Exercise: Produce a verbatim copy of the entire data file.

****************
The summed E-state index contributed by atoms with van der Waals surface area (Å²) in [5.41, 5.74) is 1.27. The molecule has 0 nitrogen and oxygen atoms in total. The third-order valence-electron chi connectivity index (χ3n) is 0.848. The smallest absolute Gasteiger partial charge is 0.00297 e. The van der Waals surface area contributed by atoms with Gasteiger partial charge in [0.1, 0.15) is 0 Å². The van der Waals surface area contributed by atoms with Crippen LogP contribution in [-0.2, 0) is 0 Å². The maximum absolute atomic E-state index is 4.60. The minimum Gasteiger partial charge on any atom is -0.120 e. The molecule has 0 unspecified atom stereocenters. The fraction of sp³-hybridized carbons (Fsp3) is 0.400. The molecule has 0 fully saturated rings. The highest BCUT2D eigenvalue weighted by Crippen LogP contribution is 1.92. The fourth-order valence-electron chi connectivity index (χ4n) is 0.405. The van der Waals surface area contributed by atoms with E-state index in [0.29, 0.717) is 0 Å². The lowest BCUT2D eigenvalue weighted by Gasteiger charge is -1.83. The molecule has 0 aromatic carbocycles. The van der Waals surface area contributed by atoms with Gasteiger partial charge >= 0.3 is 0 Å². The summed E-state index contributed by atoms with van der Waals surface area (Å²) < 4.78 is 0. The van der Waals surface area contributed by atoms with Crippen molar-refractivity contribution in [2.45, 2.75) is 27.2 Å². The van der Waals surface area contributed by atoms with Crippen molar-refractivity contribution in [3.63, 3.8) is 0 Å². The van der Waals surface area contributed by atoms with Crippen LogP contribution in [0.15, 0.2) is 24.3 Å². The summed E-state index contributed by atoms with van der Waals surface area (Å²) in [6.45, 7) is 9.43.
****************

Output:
The summed E-state index contributed by atoms with van der Waals surface area (Å²) in [5.41, 5.74) is 1.27. The molecule has 0 nitrogen and oxygen atoms in total. The third-order valence-electron chi connectivity index (χ3n) is 0.848. The smallest absolute Gasteiger partial charge is 0.00297 e. The van der Waals surface area contributed by atoms with Gasteiger partial charge in [0.1, 0.15) is 0 Å². The van der Waals surface area contributed by atoms with Crippen LogP contribution in [-0.2, 0) is 0 Å². The maximum absolute atomic E-state index is 4.60. The minimum Gasteiger partial charge on any atom is -0.120 e. The molecule has 0 unspecified atom stereocenters. The fraction of sp³-hybridized carbons (Fsp3) is 0.400. The molecule has 0 fully saturated rings. The highest BCUT2D eigenvalue weighted by Crippen LogP contribution is 1.92. The fourth-order valence-electron chi connectivity index (χ4n) is 0.405. The van der Waals surface area contributed by atoms with E-state index in [0.29, 0.717) is 0 Å². The lowest BCUT2D eigenvalue weighted by Gasteiger charge is -1.83. The molecule has 0 aromatic carbocycles. The van der Waals surface area contributed by atoms with Gasteiger partial charge >= 0.3 is 0 Å². The summed E-state index contributed by atoms with van der Waals surface area (Å²) < 4.78 is 0. The van der Waals surface area contributed by atoms with Crippen molar-refractivity contribution in [2.45, 2.75) is 27.2 Å². The van der Waals surface area contributed by atoms with Crippen molar-refractivity contribution in [3.63, 3.8) is 0 Å². The van der Waals surface area contributed by atoms with Crippen LogP contribution in [0.15, 0.2) is 24.3 Å². The summed E-state index contributed by atoms with van der Waals surface area (Å²) in [6.45, 7) is 9.43.